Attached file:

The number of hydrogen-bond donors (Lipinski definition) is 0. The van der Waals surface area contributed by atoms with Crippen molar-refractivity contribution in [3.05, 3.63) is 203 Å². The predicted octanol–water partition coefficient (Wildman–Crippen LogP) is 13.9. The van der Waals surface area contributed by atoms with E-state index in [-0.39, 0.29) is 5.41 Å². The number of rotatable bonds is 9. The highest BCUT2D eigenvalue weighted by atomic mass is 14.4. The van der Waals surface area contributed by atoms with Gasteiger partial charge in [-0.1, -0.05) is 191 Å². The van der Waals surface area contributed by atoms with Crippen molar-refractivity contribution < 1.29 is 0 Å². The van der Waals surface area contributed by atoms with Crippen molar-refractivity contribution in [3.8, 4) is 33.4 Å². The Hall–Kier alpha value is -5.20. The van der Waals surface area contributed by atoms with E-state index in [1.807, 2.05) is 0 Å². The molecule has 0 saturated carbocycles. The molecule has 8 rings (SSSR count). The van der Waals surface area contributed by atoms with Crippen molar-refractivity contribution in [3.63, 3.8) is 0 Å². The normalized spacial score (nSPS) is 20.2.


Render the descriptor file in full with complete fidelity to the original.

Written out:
The number of hydrogen-bond donors (Lipinski definition) is 0. The van der Waals surface area contributed by atoms with Crippen molar-refractivity contribution in [3.05, 3.63) is 203 Å². The predicted octanol–water partition coefficient (Wildman–Crippen LogP) is 13.9. The van der Waals surface area contributed by atoms with E-state index in [-0.39, 0.29) is 5.41 Å². The number of rotatable bonds is 9. The highest BCUT2D eigenvalue weighted by atomic mass is 14.4. The van der Waals surface area contributed by atoms with Gasteiger partial charge in [-0.1, -0.05) is 191 Å². The van der Waals surface area contributed by atoms with Crippen molar-refractivity contribution < 1.29 is 0 Å². The van der Waals surface area contributed by atoms with Crippen molar-refractivity contribution in [3.8, 4) is 33.4 Å². The Hall–Kier alpha value is -5.20. The van der Waals surface area contributed by atoms with E-state index in [1.807, 2.05) is 0 Å². The molecule has 0 saturated carbocycles. The molecule has 8 rings (SSSR count). The van der Waals surface area contributed by atoms with Crippen molar-refractivity contribution in [3.63, 3.8) is 0 Å². The normalized spacial score (nSPS) is 20.2.